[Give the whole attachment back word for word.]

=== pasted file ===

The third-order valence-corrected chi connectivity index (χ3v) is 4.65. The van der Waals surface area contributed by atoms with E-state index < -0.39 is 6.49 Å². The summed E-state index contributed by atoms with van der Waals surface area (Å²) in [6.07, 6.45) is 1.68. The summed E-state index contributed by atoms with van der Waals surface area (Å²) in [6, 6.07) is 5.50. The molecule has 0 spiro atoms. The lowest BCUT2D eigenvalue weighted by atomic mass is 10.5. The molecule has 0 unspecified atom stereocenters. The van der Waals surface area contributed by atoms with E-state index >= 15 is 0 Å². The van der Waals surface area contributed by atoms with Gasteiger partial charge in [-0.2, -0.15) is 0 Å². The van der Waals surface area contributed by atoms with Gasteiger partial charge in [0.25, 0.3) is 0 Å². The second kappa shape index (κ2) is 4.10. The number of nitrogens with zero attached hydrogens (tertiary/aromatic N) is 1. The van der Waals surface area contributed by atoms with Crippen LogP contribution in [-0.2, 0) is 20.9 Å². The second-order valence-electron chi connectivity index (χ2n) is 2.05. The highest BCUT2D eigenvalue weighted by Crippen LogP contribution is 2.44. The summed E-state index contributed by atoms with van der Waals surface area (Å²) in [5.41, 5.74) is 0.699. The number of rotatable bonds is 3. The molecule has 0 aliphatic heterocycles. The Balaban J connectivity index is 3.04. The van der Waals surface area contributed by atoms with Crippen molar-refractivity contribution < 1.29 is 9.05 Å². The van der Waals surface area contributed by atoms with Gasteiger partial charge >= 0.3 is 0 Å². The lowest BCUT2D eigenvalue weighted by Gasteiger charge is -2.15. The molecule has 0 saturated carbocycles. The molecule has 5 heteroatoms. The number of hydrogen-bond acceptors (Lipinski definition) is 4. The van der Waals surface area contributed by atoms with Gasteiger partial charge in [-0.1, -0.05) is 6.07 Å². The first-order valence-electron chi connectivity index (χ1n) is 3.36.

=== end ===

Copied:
The third-order valence-corrected chi connectivity index (χ3v) is 4.65. The van der Waals surface area contributed by atoms with E-state index < -0.39 is 6.49 Å². The summed E-state index contributed by atoms with van der Waals surface area (Å²) in [6.07, 6.45) is 1.68. The summed E-state index contributed by atoms with van der Waals surface area (Å²) in [6, 6.07) is 5.50. The molecule has 0 spiro atoms. The lowest BCUT2D eigenvalue weighted by atomic mass is 10.5. The molecule has 0 unspecified atom stereocenters. The van der Waals surface area contributed by atoms with E-state index >= 15 is 0 Å². The van der Waals surface area contributed by atoms with Gasteiger partial charge in [-0.2, -0.15) is 0 Å². The van der Waals surface area contributed by atoms with Gasteiger partial charge in [0.25, 0.3) is 0 Å². The second kappa shape index (κ2) is 4.10. The number of nitrogens with zero attached hydrogens (tertiary/aromatic N) is 1. The van der Waals surface area contributed by atoms with Crippen LogP contribution in [-0.2, 0) is 20.9 Å². The second-order valence-electron chi connectivity index (χ2n) is 2.05. The highest BCUT2D eigenvalue weighted by Crippen LogP contribution is 2.44. The summed E-state index contributed by atoms with van der Waals surface area (Å²) in [5.41, 5.74) is 0.699. The number of rotatable bonds is 3. The molecule has 0 aliphatic heterocycles. The Balaban J connectivity index is 3.04. The van der Waals surface area contributed by atoms with Crippen molar-refractivity contribution < 1.29 is 9.05 Å². The van der Waals surface area contributed by atoms with Gasteiger partial charge >= 0.3 is 0 Å². The lowest BCUT2D eigenvalue weighted by Gasteiger charge is -2.15. The molecule has 0 saturated carbocycles. The molecule has 5 heteroatoms. The number of hydrogen-bond acceptors (Lipinski definition) is 4. The van der Waals surface area contributed by atoms with Gasteiger partial charge in [-0.1, -0.05) is 6.07 Å². The first-order valence-electron chi connectivity index (χ1n) is 3.36.